|Release: 3/31/15 Grade: A–|
Well anyone that age who runs with the Devil and knows all about the little kids taking care of the music biz, taking whiskey home and pushing and shoving on the mean streets while dirty movies that you hear about later light up the sky where beautiful girls have drop dead legs, well hell, that's a kid to either hang out with or put in permanent detention…
|Back of First LP|
|Second Album Cover|
He always has been more of a talker with words than a singer, and his gin-soaked poetry still flows neatly as Edward Van Halen thunders through the lightning… In fact the entire album, TOKYO DOME LIVE IN CONCERT, sounds more like a perfect gritty import than a rough version of a glossy, digitalized modern effort...
|Fifth Album Cover|
His downfall lies on the rambling stack of words he wrote in the first place; that much harder to take on now… Certain times his voice sounds like he's just beginning to lose breath before finishing a run-on sentence, and, rushing words out before doing so has become the new norm... His lyrics, though, still shine: An existential surge of party life and eccentric womanizing brings the listener straight into the mainline while Sammy’s more “deep and meaningful” insight feels more learned than actually experienced.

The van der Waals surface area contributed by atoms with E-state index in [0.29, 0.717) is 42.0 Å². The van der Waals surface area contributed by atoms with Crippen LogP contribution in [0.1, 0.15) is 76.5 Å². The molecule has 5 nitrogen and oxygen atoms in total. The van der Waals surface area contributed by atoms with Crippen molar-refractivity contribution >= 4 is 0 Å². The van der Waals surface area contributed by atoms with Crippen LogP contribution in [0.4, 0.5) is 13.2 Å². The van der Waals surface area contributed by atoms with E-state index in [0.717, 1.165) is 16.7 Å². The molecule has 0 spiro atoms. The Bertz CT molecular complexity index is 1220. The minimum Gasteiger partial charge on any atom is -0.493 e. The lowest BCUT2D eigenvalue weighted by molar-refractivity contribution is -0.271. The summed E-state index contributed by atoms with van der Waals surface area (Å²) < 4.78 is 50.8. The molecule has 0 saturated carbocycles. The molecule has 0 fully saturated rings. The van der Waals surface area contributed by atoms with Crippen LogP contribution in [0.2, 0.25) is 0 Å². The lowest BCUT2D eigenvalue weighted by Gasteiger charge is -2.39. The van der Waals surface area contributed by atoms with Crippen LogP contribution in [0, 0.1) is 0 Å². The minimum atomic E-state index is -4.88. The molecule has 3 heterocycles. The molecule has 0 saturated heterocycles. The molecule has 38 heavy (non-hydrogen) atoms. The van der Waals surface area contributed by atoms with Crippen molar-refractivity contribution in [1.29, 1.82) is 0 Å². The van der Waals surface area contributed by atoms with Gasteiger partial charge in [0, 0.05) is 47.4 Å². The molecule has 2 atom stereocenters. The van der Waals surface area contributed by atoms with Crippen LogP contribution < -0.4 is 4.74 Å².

|OVER THE EDGE Poster|
So why did they record a live album in Tokyo instead of combining various shows from all over the globe? Well how else would Diamond Dave prove he knows so much Japanese otherwise? His Master of Ceremony power is in top form speaking a foreign tongue. And if you’re wondering what a music review’s doing on a movie website, well, while the pulsating Kink’s revision of YOU REALLY GOT ME (showing Eddie's bluesy side on the live album) pumped life into the classic 1979 teen angst melodrama OVER THE EDGE... as Vincent Spano made out with the loose new girl in town with a jealous Michael Kramer looking on while Matt Dillon drank beer in the midst of the suburban bash... it can and will be noted that the classic original VH is to cinema what EDGE was (and still is) to youth – blending an eternal surge of nostalgic glory that’s as alive and kicking, and boisterous and timelessly bombastic as ever.